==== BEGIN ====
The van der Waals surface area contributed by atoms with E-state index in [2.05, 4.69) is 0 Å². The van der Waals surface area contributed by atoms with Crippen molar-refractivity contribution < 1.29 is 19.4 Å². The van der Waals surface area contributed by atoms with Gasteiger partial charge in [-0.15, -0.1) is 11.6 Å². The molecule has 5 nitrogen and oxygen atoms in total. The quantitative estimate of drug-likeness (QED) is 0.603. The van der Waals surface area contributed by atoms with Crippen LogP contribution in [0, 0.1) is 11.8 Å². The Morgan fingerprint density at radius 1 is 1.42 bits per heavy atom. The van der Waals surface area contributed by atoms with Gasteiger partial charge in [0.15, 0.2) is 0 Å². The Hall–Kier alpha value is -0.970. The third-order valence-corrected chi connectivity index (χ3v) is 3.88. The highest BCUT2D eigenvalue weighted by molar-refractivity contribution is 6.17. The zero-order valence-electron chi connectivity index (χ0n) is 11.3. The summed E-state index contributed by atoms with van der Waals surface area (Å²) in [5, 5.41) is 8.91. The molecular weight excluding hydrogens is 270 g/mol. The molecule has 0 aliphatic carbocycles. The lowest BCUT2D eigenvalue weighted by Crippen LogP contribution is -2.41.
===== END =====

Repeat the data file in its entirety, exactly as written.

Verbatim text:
The van der Waals surface area contributed by atoms with E-state index in [2.05, 4.69) is 0 Å². The van der Waals surface area contributed by atoms with Crippen molar-refractivity contribution < 1.29 is 19.4 Å². The van der Waals surface area contributed by atoms with Gasteiger partial charge in [-0.15, -0.1) is 11.6 Å². The molecule has 5 nitrogen and oxygen atoms in total. The quantitative estimate of drug-likeness (QED) is 0.603. The van der Waals surface area contributed by atoms with Crippen LogP contribution in [0, 0.1) is 11.8 Å². The Morgan fingerprint density at radius 1 is 1.42 bits per heavy atom. The van der Waals surface area contributed by atoms with Gasteiger partial charge in [0.15, 0.2) is 0 Å². The Hall–Kier alpha value is -0.970. The third-order valence-corrected chi connectivity index (χ3v) is 3.88. The highest BCUT2D eigenvalue weighted by molar-refractivity contribution is 6.17. The zero-order valence-electron chi connectivity index (χ0n) is 11.3. The summed E-state index contributed by atoms with van der Waals surface area (Å²) in [5, 5.41) is 8.91. The molecular weight excluding hydrogens is 270 g/mol. The molecule has 0 aliphatic carbocycles. The lowest BCUT2D eigenvalue weighted by Crippen LogP contribution is -2.41.